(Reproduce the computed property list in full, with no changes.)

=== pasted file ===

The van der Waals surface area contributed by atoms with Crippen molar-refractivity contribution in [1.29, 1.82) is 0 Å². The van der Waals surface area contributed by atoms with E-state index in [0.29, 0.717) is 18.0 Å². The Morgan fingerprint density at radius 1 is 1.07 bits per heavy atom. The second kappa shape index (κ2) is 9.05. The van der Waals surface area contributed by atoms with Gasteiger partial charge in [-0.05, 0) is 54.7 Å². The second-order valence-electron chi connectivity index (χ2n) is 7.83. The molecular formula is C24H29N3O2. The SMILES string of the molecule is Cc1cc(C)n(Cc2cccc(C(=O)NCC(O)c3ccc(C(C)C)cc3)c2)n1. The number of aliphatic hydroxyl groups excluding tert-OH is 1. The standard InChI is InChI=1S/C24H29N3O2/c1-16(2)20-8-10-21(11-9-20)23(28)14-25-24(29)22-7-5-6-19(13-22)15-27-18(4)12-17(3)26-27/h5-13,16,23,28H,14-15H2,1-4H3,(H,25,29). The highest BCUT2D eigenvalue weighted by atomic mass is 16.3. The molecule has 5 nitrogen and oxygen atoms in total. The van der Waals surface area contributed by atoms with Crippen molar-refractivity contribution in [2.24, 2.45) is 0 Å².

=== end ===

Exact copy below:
The van der Waals surface area contributed by atoms with Crippen molar-refractivity contribution in [1.29, 1.82) is 0 Å². The van der Waals surface area contributed by atoms with E-state index in [0.29, 0.717) is 18.0 Å². The Morgan fingerprint density at radius 1 is 1.07 bits per heavy atom. The second kappa shape index (κ2) is 9.05. The van der Waals surface area contributed by atoms with Gasteiger partial charge in [-0.05, 0) is 54.7 Å². The second-order valence-electron chi connectivity index (χ2n) is 7.83. The molecular formula is C24H29N3O2. The SMILES string of the molecule is Cc1cc(C)n(Cc2cccc(C(=O)NCC(O)c3ccc(C(C)C)cc3)c2)n1. The number of aliphatic hydroxyl groups excluding tert-OH is 1. The standard InChI is InChI=1S/C24H29N3O2/c1-16(2)20-8-10-21(11-9-20)23(28)14-25-24(29)22-7-5-6-19(13-22)15-27-18(4)12-17(3)26-27/h5-13,16,23,28H,14-15H2,1-4H3,(H,25,29). The highest BCUT2D eigenvalue weighted by atomic mass is 16.3. The molecule has 5 nitrogen and oxygen atoms in total. The van der Waals surface area contributed by atoms with Crippen molar-refractivity contribution in [2.24, 2.45) is 0 Å².